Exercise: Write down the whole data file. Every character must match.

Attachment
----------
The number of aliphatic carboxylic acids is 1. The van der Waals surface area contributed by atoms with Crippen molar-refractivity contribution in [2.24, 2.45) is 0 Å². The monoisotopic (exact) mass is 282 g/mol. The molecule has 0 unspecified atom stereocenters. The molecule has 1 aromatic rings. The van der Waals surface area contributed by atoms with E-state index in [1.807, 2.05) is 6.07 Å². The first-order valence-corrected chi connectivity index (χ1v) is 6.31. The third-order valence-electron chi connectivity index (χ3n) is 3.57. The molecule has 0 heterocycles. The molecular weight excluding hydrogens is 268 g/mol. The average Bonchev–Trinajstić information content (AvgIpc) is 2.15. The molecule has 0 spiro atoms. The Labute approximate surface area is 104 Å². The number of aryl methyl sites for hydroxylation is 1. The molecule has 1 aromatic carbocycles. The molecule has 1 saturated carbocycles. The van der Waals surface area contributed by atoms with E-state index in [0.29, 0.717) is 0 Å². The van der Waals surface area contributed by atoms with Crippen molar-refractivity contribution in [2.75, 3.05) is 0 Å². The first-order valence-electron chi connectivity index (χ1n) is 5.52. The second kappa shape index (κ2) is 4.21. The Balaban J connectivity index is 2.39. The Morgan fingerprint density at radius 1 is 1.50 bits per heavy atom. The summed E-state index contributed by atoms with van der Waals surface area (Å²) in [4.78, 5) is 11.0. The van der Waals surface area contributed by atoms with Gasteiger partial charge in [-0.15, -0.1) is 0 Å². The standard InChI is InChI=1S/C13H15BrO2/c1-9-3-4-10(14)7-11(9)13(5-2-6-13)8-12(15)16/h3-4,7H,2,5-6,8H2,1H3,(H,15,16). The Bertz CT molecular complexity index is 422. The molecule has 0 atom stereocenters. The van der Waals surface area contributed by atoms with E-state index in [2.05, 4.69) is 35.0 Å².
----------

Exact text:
The number of aliphatic carboxylic acids is 1. The van der Waals surface area contributed by atoms with Crippen molar-refractivity contribution in [2.24, 2.45) is 0 Å². The monoisotopic (exact) mass is 282 g/mol. The molecule has 0 unspecified atom stereocenters. The molecule has 1 aromatic rings. The van der Waals surface area contributed by atoms with E-state index in [1.807, 2.05) is 6.07 Å². The first-order valence-corrected chi connectivity index (χ1v) is 6.31. The third-order valence-electron chi connectivity index (χ3n) is 3.57. The molecule has 0 heterocycles. The molecular weight excluding hydrogens is 268 g/mol. The average Bonchev–Trinajstić information content (AvgIpc) is 2.15. The molecule has 0 spiro atoms. The Labute approximate surface area is 104 Å². The number of aryl methyl sites for hydroxylation is 1. The molecule has 1 aromatic carbocycles. The molecule has 1 saturated carbocycles. The van der Waals surface area contributed by atoms with E-state index in [0.29, 0.717) is 0 Å². The van der Waals surface area contributed by atoms with Crippen molar-refractivity contribution in [2.75, 3.05) is 0 Å². The first-order valence-electron chi connectivity index (χ1n) is 5.52. The second kappa shape index (κ2) is 4.21. The Balaban J connectivity index is 2.39. The Morgan fingerprint density at radius 1 is 1.50 bits per heavy atom. The summed E-state index contributed by atoms with van der Waals surface area (Å²) in [4.78, 5) is 11.0. The van der Waals surface area contributed by atoms with Gasteiger partial charge in [-0.15, -0.1) is 0 Å². The standard InChI is InChI=1S/C13H15BrO2/c1-9-3-4-10(14)7-11(9)13(5-2-6-13)8-12(15)16/h3-4,7H,2,5-6,8H2,1H3,(H,15,16). The Bertz CT molecular complexity index is 422. The molecule has 0 atom stereocenters. The van der Waals surface area contributed by atoms with E-state index in [2.05, 4.69) is 35.0 Å².